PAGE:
Howard Kurtz interviewed recently-departed CBS News reporter, and asked her why she gave up on a 20-year career at one of the premier broadcast networks. Attkisson told Kurtz that political considerations were at play, but the bigger issue is the “chilling effect” of the Obama administration on journalists, but also “corporate interest” pressure as well, which don’t tend to balance themselves out but add together. Kurtz wondered aloud whether her growing reputation as a “conservative” journalist wasn’t an attempt to discredit Attkisson, and she agrees. When she went after the Bush administration, Attkisson noted, no one was calling her a “progressive” journalist — and her CBS bosses were delighted to run those stories (transcript via Newsbusters):
ATTKISSON: I didn’t run into that same kind of sentiment [at CBS] as I did in the Obama administration when I covered the Bush administration very aggressively, on its secrecy and lack of Freedom of Information responses, and its poor management of the Food and Drug Administration and the national laboratories, the Halliburton-Iraq questions of fraud. I mean, there was one thing after another. The bait-and-switch of TARP, the bank bailout program. All of those stories under Bush were met with a good reception. There were different managers as well, but no one accused me of being a mouthpiece for the liberals at that time.
Attkisson told Kurtz that the White House would pressure her to change or drop her reporting, and when that didn’t work, they worked her bosses instead. Kurtz asked how this differed from the “working the refs” actions that go on all the time in Washington, and Attkisson says that it went too far. “It’s just a lot of obfuscation, accusations, saying things are ‘phony scandals,’ ‘bogus,’ ‘not real,’ giving misinformation and false information. I mean, that’s provably true in some cases.”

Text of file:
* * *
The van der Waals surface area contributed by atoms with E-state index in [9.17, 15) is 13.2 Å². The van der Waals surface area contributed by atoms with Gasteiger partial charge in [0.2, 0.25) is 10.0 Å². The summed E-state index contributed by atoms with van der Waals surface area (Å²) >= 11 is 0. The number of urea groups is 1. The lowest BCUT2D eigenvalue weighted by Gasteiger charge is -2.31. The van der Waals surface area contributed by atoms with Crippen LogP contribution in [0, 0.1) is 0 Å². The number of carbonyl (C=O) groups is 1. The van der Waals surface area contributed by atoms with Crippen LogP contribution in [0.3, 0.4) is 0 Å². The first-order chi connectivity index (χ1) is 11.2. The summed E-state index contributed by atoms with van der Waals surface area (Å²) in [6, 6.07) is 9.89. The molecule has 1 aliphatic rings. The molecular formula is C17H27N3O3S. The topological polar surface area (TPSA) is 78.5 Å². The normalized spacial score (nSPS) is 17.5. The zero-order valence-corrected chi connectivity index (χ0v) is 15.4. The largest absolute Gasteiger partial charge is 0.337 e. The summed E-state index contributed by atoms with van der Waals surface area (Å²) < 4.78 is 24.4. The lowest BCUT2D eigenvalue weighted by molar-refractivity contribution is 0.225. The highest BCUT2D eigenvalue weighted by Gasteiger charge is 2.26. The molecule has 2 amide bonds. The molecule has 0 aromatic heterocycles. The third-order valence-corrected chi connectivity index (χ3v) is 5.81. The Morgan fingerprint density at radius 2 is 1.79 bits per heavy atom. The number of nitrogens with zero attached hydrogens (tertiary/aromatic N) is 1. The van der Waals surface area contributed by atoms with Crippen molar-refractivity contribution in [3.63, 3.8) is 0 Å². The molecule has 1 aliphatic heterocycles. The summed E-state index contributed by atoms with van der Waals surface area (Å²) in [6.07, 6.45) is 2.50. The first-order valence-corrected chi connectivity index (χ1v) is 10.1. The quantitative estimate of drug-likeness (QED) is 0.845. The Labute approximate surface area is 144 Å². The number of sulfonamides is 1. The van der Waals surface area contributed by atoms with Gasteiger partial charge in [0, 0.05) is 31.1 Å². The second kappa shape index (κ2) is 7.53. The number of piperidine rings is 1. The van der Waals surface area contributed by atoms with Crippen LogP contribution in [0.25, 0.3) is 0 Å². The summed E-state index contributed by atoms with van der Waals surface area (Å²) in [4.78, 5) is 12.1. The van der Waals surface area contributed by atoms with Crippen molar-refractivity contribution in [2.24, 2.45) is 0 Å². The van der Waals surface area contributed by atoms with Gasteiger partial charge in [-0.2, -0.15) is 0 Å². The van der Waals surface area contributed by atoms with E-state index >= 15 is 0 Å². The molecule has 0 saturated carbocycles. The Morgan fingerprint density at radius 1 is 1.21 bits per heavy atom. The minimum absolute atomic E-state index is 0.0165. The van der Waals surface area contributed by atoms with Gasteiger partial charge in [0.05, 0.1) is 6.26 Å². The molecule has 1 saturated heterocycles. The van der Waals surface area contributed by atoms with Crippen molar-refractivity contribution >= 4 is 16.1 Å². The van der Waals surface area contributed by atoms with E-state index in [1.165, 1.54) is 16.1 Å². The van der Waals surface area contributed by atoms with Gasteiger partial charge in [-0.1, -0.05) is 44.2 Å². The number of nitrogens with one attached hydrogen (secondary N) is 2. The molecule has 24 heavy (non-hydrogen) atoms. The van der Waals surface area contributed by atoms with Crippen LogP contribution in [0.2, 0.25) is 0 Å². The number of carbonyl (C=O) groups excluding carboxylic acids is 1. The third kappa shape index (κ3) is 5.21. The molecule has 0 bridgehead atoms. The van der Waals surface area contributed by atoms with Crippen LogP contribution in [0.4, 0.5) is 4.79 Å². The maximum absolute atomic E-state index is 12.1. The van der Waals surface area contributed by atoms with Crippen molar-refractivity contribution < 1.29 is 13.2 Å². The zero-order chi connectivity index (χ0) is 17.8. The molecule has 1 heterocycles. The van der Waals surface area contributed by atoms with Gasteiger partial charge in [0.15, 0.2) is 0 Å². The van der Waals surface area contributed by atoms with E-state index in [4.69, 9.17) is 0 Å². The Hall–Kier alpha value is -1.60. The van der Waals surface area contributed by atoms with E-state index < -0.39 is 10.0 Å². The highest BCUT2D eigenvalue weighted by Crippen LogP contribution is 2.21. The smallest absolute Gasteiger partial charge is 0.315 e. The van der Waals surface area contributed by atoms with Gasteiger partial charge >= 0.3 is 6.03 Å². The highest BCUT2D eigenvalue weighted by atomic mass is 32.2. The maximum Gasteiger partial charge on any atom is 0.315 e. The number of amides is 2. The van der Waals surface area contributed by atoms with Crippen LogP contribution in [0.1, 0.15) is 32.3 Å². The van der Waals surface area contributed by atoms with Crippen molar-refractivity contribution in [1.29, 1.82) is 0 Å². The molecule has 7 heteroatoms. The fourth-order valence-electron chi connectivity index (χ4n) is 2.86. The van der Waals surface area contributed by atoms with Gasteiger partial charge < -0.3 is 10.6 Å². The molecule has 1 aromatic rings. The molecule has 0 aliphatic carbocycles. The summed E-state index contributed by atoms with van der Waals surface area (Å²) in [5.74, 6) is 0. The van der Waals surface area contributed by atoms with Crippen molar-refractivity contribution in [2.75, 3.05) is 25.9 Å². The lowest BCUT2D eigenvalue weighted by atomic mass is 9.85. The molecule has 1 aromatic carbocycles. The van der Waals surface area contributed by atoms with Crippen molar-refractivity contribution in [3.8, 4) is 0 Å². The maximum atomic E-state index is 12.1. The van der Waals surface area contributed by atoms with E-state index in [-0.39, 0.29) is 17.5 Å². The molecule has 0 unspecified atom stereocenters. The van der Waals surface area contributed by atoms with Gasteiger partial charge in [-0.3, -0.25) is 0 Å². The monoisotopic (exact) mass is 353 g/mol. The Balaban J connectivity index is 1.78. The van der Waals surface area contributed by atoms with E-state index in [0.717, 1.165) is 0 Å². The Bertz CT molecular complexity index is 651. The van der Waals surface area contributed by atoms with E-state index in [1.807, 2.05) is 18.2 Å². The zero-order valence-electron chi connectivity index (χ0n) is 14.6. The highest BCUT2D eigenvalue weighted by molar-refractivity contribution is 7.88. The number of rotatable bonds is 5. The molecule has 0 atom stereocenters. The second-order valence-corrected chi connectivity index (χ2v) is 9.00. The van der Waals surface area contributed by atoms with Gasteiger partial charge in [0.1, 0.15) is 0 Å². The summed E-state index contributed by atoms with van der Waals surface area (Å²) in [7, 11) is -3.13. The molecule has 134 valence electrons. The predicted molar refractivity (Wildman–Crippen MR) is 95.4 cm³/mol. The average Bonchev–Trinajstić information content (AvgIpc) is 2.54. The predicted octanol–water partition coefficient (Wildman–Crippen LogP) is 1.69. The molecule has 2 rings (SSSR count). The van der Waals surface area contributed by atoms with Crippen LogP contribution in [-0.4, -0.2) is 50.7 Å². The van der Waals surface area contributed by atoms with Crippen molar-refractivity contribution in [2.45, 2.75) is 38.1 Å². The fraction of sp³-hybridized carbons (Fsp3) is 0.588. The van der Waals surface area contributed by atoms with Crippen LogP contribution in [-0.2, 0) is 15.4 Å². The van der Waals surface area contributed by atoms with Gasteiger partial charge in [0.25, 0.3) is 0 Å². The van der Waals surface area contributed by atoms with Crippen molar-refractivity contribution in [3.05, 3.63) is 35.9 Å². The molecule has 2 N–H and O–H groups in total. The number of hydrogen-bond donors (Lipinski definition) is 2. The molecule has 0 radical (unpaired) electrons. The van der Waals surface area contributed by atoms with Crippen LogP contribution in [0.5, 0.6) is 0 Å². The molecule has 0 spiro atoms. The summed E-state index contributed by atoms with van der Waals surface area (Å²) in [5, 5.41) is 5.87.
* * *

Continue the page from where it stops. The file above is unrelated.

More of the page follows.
Mediaite grabs another portion of the interview to capture Attkisson’s complaint about broadcast journalism in the age of Obama:
Now there’ve always been tensions, there have always been calls from the White House under any administration I assume, when they don’t like a particular story. But it is particularly aggressive under the Obama administration and I think it’s a campaign that’s very well organized, that’s designed to have sort of a chilling effect and to some degree has been somewhat successful in getting broadcast producers who don’t really want to deal with the headache of it — why put on these controversial stories that we’re going to have to fight people on, when we can fill the broadcast with other perfectly decent stories that don’t ruffle the same feathers?
If it’s just the “headache of it,” one would have expected that this would have also been true during the Bush administration. As Attkisson’s experience and our own shows, that’s just not the case. Perhaps the Obama administration exerts more pressure and plays Chicago sur le Potomac more than the Bush administration did — or perhaps the mandarins of journalism these days just see the Obama administration a lot more sympathetically.
By the way, Kurtz will have more from Attkisson next week, and NYU’s Jay Rosen will want to stay tuned:
— Jay Rosen (@jayrosen_nyu) April 13, 2014
@jayrosen_nyu I did ask her about it. We are running that next week. There are time constraints with such a long interview
— HowardKurtz (@HowardKurtz) April 13, 2014
Jay RT’d Howard’s response, to his credit. And yes, that will be a very interesting topic as well.